As mentioned, women in the French Revolution seem to always have equal rights when it comes to death on the guillotine, but almost never equal recognition or equal rights in other matters. Hebert's wife, as well as the wife of Camille Desmoulins, were both guillotined because they had the courage to stand up for the rights of their husband and protest against their condemnations. However, they are remembered in history only as the wives of the two revolutionaries.

The Terror instituted by the Jacobins also did a significant deal to target women and to reverse some of the advantages in their positioning that women had obtained in 1791 and 1792. The Jacobins would tend to place the woman alongside her husband in the sphere of their home rather than in the political framework and turmoil of the day. In other words, they would rather see the woman back in the house where she belonged rather than taking part in the most important decisions that were to affect the country on all levels and decide on its future. This type of belief, most likely also as a reactionary mean of action towards the influence that women were beginning to gain, reduced the gains previously made.

More often, women also played the role of the powerful woman behind the man. This may be the case of Theresa Tallien, who during the Directorate was one of the most powerful individuals in France, closely influencing many of the decisions that her husband would make. Lacking the virtue of Madame Roland and her intrinsic approach in politics, she nevertheless had a political mind that helped her master deals around the decision makers and promote the interests of the individuals she was supporting at that time.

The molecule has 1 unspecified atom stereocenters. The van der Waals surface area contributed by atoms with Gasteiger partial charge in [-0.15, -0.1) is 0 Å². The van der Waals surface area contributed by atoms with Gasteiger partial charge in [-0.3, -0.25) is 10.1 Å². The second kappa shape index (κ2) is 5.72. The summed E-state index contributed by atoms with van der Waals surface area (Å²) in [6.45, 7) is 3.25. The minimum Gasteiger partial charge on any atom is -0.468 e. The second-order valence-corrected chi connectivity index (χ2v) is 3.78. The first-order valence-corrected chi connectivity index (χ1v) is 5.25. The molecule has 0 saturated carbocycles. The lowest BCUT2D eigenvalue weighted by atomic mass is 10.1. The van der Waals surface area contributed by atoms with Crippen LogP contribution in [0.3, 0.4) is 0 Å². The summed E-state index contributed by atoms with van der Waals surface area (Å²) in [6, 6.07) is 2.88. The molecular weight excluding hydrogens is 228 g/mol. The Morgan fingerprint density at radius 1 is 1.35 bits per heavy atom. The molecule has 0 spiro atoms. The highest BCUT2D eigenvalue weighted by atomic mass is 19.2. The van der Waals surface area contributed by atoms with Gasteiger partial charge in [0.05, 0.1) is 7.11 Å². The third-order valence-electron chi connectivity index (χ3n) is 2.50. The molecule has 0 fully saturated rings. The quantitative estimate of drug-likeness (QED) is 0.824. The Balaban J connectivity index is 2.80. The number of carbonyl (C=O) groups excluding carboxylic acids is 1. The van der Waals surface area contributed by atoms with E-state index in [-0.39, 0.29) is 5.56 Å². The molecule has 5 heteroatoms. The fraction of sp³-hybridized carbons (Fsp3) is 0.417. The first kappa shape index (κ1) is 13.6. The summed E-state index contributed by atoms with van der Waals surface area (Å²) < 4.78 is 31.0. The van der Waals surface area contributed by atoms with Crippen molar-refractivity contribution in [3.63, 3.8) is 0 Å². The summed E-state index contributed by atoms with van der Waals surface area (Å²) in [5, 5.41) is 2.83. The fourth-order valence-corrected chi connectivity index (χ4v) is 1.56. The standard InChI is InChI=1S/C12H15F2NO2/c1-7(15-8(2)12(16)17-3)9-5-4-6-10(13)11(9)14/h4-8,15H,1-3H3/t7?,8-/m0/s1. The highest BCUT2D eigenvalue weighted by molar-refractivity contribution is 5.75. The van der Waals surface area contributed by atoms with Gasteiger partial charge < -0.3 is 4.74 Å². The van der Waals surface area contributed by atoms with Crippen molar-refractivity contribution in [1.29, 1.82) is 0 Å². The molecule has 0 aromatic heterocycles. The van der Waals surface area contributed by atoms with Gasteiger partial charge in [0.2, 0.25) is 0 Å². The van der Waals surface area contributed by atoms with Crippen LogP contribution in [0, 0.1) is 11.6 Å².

Mentioned in history generally only as a woman with a notorious amount of lovers, she was, nevertheless, an able negotiator and informal politician.

The role of women in the Revolution did not only manifest itself in the political field. With the close invasion of the country, starting in 1792 and going on virtually to 1794, women, alongside the entire population of all ages, were requisitioned as permanent defenders of the land. In their role, as the proclamation cited, they would help make clothes for the army, as well as tents. Again, as mentioned several times, there was no issue in equality in terms of what the women would have to do (or rather what they were obliged to do), but in terms of the recognition and rewards they would receive from this. In any war, those who are remembered are always the soldiers, usually alongside their glorious generals and commanders, but nobody remembers those behind the lines, doing a similarly difficult work and being always at the mercy of the invading… [END OF PREVIEW] . . . READ MORE